The article by Jacques R. Pauwels, “The Hitler-Stalin Pact of August 23, 1939: Myth and Reality” (https://www.counterpunch.org/2019/08/26/the-hitler-stalin-pact-of-august-23-1939-myth-and-reality/) appeared on CounterPunch on 26 August 2019. The article described many interesting details of the political maneuverings, prior to 22 June 1941, by Joseph Stalin’s Soviet Russian regime, and the British, French and Polish governments, to either protect themselves from Hitler’s evident planned aggressions, or abet and take anti-communist advantage of them. Pauwels is an enthusiastic partisan of the Russian policy of that time: “The notion that the Hitler-Stalin Pact triggered the Second World War is worse than a myth, it is an outright lie. The opposite is true: the pact was precondition for the happy outcome of the Armageddon of 1939-1945, that is, the defeat of Nazi Germany.” While an interesting article, I did not like Pauwels’s portrayal of events for the following reasons.

I never believed in Stalin’s goodness nor his infallibility, as Pauwels seems to (though a Belgian-Canadian, Pauwels is clearly an anti-“Atlanticist” ‘Communisant,’ of the type so accurately criticized by Albert Camus, Arthur Koestler, Raymond Aron and Tony Judt). I have read “Let History Judge” (Roy Medvedev), “Russia At War” (Alexander Werth), and other samizadt literature, and I think Pauwels was way too glib glossing over Stalin’s policies on: starving the Kulaks (forced collectivization in the Ukraine, 1932-1933, which Pauwels essentially denies), purging the Red Army in 1937-1938 (eliminating many capable professionals from the officer corps, and replacing them with incompetent Stalinist lackeys), and Stalin’s insistence (in 1941) that the Red Army position themselves right up to the legal limit of Russia’s western border (and/or frontline positions in occupied territories), ‘to defend every inch of Russian soil,’ instead of deploying defensive positions in depth (as the Red Army generals pleaded with Stalin to do) to be able to absorb and erode the expected Nazi mechanized army and air force invasion. These last two stupidities nearly cost Russia the war in 1941, and it was a scramble to move surviving troops (many killed, imprisoned and overrun by the invading German forces in June 1941) and industries east for regrouping.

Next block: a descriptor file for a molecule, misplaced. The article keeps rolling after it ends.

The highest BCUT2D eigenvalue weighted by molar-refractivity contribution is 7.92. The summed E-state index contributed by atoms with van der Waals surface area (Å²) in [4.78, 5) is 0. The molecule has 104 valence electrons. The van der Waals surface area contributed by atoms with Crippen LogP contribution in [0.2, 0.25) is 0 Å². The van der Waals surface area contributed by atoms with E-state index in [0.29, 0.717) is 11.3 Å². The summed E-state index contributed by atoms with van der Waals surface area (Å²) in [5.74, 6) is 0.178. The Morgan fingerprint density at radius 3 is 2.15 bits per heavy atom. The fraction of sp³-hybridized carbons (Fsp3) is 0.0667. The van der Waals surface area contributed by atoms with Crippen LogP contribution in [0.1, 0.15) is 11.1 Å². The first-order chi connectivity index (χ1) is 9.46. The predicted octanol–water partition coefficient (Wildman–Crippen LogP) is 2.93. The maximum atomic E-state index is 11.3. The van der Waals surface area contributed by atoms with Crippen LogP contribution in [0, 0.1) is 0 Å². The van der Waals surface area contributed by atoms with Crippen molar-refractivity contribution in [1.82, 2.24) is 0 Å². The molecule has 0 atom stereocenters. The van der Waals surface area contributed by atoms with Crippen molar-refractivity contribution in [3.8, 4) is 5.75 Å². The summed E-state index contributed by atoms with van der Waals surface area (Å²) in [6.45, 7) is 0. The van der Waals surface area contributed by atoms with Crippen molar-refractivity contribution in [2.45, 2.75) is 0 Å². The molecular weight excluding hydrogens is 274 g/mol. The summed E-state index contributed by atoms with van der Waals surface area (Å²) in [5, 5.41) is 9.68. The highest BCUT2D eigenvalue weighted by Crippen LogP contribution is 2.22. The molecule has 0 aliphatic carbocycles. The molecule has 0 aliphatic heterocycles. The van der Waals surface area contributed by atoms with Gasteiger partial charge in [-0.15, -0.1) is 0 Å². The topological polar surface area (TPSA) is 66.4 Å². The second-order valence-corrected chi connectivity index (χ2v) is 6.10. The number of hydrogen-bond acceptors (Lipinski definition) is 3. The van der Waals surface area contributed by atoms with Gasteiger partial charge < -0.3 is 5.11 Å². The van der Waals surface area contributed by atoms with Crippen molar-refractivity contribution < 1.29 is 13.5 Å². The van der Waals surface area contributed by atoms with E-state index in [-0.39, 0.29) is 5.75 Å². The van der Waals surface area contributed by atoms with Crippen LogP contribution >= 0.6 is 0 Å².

I can easily believe that Soviet Russia did some planning in this regard prior to June 1941, but not nearly enough and not the prescient strategy that Pauwels would have you believe. Pauwels even mentions “Let History Judge,” but he certainly didn’t use it. Also, Stalin fobbed off (ignored) the incredible spying coup (the greatest ever perhaps, in this case lifting the detailed Nazi plan and schedule for the June 1941 invasion of Russia, from the German ambassador in Japan) given him by Richard Sorge’s spy ring in Japan, and even did zero to try to extract the members of that spy ring (by a prisoner exchange? diplomacy? even just a pro forma request for clemency?) from their sad executions by the Japanese military, by hanging in 1944.